Search Images Maps Play YouTube News Gmail Drive More »
Sign in
Screen reader users: click this link for accessible mode. Accessible mode has the same essential features but works better with your reader.

Patents

  1. Advanced Patent Search
Publication numberUS20030026534 A1
Publication typeApplication
Application numberUS 10/209,764
Publication dateFeb 6, 2003
Filing dateAug 1, 2002
Priority dateAug 3, 2001
Also published asCA2456084A1, CA2456084C, EP1412787A2, US6944374, US20040218863, WO2003014782A2, WO2003014782A3
Publication number10209764, 209764, US 2003/0026534 A1, US 2003/026534 A1, US 20030026534 A1, US 20030026534A1, US 2003026534 A1, US 2003026534A1, US-A1-20030026534, US-A1-2003026534, US2003/0026534A1, US2003/026534A1, US20030026534 A1, US20030026534A1, US2003026534 A1, US2003026534A1
InventorsPaul Skull, Matthew Hill
Original AssigneeSkull Paul Andrew, Hill Matthew Roy
Export CitationBiBTeX, EndNote, RefMan
External Links: USPTO, USPTO Assignment, Espacenet
Optical fiber thermal compensation device
US 20030026534 A1
Abstract
An optical filter having at least one optical fiber component and a thermal compensation device which includes a first, second and third member in which the thermal compensation device has a first and a second fixing point, the first, second and third members are made from materials having first, second and third thermal expansion coefficients, the optical fiber component is attached to the thermal compensation device at the first and the second fixing points thus defining a composite thermal expansion. The optical filter is such that the composite thermal expansion compensates for thermal behavior of the optical fiber component.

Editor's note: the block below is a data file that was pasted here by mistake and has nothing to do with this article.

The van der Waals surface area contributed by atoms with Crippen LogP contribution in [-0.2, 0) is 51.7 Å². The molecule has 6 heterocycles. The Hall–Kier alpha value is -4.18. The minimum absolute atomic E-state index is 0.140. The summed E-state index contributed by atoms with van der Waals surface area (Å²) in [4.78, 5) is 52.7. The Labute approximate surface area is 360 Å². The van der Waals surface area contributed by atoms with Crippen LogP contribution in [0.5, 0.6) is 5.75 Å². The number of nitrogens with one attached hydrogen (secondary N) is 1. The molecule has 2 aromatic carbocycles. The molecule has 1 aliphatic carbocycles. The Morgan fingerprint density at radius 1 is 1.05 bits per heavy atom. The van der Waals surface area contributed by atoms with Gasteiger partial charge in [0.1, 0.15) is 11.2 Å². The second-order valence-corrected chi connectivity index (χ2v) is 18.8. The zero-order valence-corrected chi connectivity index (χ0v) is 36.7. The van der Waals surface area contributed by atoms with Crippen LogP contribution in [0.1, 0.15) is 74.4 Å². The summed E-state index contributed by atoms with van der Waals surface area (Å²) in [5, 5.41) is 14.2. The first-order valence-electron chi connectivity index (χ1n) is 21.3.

Images(15)
Previous page
Next page
Claims(48)
We claim:
1. An optical filter, comprising at least one optical fiber component and a thermal compensation device comprising a first member, a second member and a third member, and wherein:
the thermal compensation device has a first and a second fixing point, the first, second and third members are made from materials having respective first, second and third thermal expansion coefficients, the optical fiber component is attached to the thermal compensation device at the first and the second fixing points to thereby define a composite thermal expansion, and the optical filter is configured such that the composite thermal expansion compensates for the thermal behavior of the optical fiber component; and
the first, second and third members are configured such that the thermal compensation device experiences a substantially zero bending moment induced by strain in the optical fiber component.
2. The optical filter of claim 1, and wherein the optical fiber component is selected from the group comprising a filter, a fiber Bragg grating, a multiplexer grating, a demultiplexer grating, an add grating, a drop grating, a dispersion compensator, an optical gain shaper, a wavelength locker, a sensor grating, a distributed feedback fiber laser and a fiber laser.